Prolific actor Raizô Ichikawa is perfectly cast as the naïvely honourable Kobuse Takuma. At the time, Ichikawa was already in the midst of portraying the half-breed swordsman Nemuri Kyoshiro in the Sleepy Eyes of Death series, 12 films between 1963 and 1969 and twice directed by Tokuzô Tanaka. There, Ichikawa played his anti-hero with stern gravity and self-assured intensity, tearing down those Japanese codes and hierarchies that oppress and exploit. In The Betrayal, Ichikawa and Tanaka display the arc of a samurai’s disillusionment, ending with a comparable bitterness but starting from a position of great naïvety absent in the Sleepy Eyes of Death. Ichikawa’s impassive countenance, which is cold and distant as Kyoshiro, translates as unspoiled in The Betrayal, an innocent baby-face unaccustomed to the idea that supposedly honourable men would actively use their codes of conduct to trap or misuse others.
The Betrayal is most remembered for it hallmark final battle, a lengthy sword-fight where Takuma dispatches nearly 200 men. Tanaka’s film is based on an earlier work of the silent era, Buntarô Futagara’s Orochi, however Tanaka’s version greatly simplifies that story’s conflict. While Orochi‘s main character explicitly contributes to his own downfall by failing to control his own confrontational impulses in the face of dishonourable samurai, Takuma is faithful to his code, fighting only in self-defence and offering consolation to the victimized. Still, a line can be drawn between the principle performances in both films, as Raizô Ichikawa, a kabuki actor as well as a movie star, openly emulates Tsumasaburô Bandô’s very theatrical gestures and expressions during the final battle, Bandô having originally been trained in kabuki as a youngster before transitioning to theatre and film by age 20. Orochi is a rare example of a Japanese silent film that remains preserved and complete today, and a Criterion edition of The Betrayal would not only provide a necessary release for Tokuzô Tanaka’s best regarded film but it would also provide a much needed forum to include the release of this important example of early Japanese cinema. Online versions of Orochi include an impressive performance by a benshi, an accompanying narrator common to Japanese silents, that must really be heard to appreciate its artistry.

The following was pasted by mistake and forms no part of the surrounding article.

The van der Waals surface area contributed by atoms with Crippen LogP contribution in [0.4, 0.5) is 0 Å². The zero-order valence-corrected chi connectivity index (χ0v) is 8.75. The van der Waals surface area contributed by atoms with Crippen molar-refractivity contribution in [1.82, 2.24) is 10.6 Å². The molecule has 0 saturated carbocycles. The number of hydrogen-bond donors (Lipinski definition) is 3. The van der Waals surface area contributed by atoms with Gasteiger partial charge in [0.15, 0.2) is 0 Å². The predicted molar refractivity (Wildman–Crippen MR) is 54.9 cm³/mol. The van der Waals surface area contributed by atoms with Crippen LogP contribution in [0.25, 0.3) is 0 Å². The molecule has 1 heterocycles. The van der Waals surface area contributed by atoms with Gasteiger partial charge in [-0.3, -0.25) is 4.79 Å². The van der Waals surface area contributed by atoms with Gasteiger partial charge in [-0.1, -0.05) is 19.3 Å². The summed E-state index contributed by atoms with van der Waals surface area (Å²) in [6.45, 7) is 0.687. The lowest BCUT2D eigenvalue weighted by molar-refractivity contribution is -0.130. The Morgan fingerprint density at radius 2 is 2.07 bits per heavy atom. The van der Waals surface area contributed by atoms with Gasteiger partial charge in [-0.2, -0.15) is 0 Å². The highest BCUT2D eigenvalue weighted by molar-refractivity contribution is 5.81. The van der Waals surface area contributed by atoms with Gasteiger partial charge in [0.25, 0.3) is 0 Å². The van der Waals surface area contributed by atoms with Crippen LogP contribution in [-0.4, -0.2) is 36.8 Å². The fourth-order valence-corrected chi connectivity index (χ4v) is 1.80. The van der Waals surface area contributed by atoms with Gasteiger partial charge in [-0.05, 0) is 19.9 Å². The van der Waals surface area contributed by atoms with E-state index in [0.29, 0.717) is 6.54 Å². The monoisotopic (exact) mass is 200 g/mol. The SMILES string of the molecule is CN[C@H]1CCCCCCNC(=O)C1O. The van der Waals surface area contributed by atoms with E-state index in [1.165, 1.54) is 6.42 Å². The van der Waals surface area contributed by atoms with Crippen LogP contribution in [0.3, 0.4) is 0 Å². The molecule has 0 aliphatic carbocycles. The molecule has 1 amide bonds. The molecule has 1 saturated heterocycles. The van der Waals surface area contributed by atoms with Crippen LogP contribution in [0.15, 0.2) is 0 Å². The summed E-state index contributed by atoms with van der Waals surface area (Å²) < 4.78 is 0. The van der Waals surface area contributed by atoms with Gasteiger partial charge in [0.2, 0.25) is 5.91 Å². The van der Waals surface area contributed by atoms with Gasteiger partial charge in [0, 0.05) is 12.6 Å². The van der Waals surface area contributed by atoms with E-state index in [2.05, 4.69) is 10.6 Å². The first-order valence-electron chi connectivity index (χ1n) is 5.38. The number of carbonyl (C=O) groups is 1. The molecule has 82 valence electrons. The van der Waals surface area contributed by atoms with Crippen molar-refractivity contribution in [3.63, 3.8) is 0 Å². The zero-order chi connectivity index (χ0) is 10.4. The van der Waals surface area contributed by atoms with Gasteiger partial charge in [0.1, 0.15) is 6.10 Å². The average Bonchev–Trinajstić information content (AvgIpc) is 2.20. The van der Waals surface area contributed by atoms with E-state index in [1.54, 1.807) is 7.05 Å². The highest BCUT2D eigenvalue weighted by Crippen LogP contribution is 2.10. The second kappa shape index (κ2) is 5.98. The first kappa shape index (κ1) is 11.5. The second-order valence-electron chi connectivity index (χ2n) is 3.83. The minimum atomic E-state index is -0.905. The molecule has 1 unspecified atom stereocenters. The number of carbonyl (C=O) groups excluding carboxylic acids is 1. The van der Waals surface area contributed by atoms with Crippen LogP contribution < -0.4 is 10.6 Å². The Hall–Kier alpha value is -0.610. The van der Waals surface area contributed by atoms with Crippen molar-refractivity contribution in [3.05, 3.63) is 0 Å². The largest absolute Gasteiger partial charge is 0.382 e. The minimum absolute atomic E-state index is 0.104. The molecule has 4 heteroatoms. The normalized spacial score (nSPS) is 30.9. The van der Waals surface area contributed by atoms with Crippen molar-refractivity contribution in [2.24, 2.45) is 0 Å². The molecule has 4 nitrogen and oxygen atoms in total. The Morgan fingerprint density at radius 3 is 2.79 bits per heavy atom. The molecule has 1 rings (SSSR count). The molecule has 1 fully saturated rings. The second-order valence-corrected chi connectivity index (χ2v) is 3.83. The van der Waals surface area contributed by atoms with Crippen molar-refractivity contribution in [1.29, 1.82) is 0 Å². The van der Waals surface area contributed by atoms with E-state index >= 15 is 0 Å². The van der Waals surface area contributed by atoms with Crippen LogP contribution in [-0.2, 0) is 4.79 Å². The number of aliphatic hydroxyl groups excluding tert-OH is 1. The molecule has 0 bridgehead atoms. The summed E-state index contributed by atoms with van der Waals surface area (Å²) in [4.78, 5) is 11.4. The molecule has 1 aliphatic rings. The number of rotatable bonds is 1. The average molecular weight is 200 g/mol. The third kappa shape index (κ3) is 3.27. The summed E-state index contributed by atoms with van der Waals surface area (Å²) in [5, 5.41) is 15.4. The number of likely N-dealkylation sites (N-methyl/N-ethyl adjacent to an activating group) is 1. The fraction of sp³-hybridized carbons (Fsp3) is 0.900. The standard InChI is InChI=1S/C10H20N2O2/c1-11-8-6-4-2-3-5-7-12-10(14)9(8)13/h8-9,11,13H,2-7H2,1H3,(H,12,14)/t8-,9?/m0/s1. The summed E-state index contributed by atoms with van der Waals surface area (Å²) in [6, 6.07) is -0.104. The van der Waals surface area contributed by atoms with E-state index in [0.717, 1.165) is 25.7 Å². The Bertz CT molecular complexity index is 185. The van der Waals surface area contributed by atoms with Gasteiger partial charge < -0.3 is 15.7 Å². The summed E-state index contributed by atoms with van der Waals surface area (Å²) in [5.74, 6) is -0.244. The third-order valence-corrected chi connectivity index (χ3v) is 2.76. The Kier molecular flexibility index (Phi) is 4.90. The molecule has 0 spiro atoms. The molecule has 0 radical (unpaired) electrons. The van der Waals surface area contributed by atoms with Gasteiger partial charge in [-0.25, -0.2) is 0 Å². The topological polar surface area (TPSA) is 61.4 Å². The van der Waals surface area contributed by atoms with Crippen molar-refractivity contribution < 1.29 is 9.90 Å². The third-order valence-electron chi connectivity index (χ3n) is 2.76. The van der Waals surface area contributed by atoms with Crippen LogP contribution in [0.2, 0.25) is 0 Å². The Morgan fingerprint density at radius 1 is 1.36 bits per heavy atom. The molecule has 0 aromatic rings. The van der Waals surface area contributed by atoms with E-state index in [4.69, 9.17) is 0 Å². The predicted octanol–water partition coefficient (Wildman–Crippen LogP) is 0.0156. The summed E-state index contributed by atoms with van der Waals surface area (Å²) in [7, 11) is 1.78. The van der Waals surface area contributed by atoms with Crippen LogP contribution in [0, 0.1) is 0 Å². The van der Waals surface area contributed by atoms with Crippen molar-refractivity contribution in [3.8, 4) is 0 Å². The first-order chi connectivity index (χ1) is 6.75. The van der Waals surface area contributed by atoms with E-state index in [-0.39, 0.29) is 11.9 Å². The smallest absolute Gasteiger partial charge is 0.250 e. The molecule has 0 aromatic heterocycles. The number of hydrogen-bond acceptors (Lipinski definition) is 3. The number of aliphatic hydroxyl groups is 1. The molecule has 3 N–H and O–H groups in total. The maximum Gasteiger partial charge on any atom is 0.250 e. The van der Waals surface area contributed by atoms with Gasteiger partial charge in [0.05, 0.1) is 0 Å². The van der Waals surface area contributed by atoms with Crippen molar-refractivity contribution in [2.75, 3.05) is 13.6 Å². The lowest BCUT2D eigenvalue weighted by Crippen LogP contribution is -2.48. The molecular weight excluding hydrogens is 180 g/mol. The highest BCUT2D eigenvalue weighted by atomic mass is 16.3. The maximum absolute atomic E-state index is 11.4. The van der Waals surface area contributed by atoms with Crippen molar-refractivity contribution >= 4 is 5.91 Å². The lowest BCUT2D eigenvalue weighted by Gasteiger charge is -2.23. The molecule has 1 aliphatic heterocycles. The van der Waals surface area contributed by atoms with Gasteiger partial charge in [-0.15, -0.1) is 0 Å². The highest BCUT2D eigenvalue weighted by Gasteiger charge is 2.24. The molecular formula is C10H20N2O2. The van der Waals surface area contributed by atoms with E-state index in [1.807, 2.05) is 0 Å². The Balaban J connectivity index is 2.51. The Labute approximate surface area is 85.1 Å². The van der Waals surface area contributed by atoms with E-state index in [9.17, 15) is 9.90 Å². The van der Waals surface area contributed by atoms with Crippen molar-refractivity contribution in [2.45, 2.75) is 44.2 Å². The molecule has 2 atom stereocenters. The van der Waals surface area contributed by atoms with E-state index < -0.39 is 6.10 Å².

The Betrayal is a classic samurai film greatly in need of better recognition on this side of the Pacific and a Criterion edition of the film would offer that stamp of credibility and appreciation. For a cover commission, we turn to fine artist and comic book illustrator Jason Shawn Alexander, whose sharp, hitchy style would serve the tense, bleak nature of Tanaka’s film. Alexander’s fine art reveals a talent for portraiture beyond the strong compositions typical to his sequential art, and so MMC! would love to see his take on the distinctive face of Raizô Ichikawa.
Credits: English writing on Tokuzô Tanaka and The Betrayal is limited, but this post owes a particular debt to Paghat the Batgirl’s discussion at Weird Wild Realm. Isolde Standish was selected to provide an interview primarily for her work on masculinity in Japanese cinema, while Geoffrey O’Brien was selected for an essayist given his work on Criterion’s Zatoichi: The Blind Swordsman box set that includes films by Tanaka.